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Oral history interview with Agnes Lomb

Oral History | Accession Number: 2006.70.91 | RG Number: RG-50.583.0091

Agnes Lomb, born August 20, 1918 in Budapest, Hungary, discusses her schooling; her middle class family; attending Synagogue and observing the Jewish high holy days; her social life; attending university for one year before leaving in 1938 to marry; working in a factory; not wanting to leave Hungary at the start of the war despite being worried about international events; her husband being sent to a labor camp in 1942, from where he was sent to work in Russia; wearing the yellow star only once; possessing false papers; giving birth to her daughter in August 1942; her husband returning in June 1943; the German occupation of Hungary in March 1944; being hidden in a pension for two weeks by non-Jewish friends when deportations of young women began; a non-Jewish family taking care of her baby; hiding places of various family members, including at the factory where she worked; leaving her safe house after being warned by the concierge; the Russians entering Budapest; her grandmother and two others getting sick and dying while in hiding; watching her husband and others being pulled out of the deportation lines by Wallenberg and being put in a Swedish safe house; building a factory after the war ended; the Communist takeover; leaving Hungary; and immigrating to Australia.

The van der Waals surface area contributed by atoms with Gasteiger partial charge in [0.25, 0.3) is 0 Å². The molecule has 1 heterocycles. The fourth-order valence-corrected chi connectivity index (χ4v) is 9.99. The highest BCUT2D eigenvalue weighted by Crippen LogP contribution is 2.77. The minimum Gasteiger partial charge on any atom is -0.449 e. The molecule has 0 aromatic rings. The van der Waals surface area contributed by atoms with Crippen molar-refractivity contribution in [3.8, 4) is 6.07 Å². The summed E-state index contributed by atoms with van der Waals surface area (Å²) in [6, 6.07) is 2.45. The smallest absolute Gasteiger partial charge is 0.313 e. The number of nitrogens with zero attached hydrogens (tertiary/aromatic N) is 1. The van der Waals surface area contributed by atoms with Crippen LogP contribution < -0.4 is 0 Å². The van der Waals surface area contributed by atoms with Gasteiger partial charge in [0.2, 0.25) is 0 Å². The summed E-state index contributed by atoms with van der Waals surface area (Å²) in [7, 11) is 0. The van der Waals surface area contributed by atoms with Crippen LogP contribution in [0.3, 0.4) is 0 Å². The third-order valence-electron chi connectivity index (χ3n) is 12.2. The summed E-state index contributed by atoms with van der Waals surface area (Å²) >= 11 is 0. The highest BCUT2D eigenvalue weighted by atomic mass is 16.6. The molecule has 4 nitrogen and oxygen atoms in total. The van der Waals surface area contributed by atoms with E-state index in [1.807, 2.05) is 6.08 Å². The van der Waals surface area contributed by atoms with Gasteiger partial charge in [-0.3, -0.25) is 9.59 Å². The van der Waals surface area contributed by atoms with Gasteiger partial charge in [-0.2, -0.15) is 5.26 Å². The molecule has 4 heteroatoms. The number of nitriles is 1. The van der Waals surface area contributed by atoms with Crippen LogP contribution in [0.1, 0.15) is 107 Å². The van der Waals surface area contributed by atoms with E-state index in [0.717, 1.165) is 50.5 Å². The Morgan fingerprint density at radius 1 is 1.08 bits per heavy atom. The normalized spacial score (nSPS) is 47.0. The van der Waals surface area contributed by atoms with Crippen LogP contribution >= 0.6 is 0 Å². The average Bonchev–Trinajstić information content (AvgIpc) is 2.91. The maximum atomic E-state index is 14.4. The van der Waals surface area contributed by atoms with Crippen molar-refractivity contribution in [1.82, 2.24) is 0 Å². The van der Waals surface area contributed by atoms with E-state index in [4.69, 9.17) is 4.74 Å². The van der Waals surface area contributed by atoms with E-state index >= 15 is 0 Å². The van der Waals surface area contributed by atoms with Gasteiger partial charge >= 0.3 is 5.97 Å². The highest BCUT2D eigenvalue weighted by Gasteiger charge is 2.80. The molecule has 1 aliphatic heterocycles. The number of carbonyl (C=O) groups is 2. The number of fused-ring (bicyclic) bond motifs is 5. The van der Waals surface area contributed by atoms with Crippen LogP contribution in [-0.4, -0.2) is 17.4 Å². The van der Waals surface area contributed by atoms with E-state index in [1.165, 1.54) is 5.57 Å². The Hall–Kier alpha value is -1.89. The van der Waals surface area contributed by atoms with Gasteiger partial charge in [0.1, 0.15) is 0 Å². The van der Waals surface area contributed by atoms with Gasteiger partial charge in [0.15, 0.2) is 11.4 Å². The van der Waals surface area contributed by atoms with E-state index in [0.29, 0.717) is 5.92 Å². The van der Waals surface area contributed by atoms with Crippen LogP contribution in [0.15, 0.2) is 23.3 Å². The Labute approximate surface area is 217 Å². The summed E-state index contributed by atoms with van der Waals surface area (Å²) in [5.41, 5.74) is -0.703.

Some video files begin with 10-60 seconds of color bars.
Lomb, Agnes
Imhof, Herta
interview:  1991 April 23
1 sound cassette.
Credit Line
Forms part of the Claims Conference International Holocaust Documentation Archive at the United States Holocaust Memorial Museum. This archive consists of documentation whose reproduction and/or acquisition was made possible with funding from the Conference on Jewish Material Claims Against Germany.
Record last modified: 2022-07-28 20:11:17
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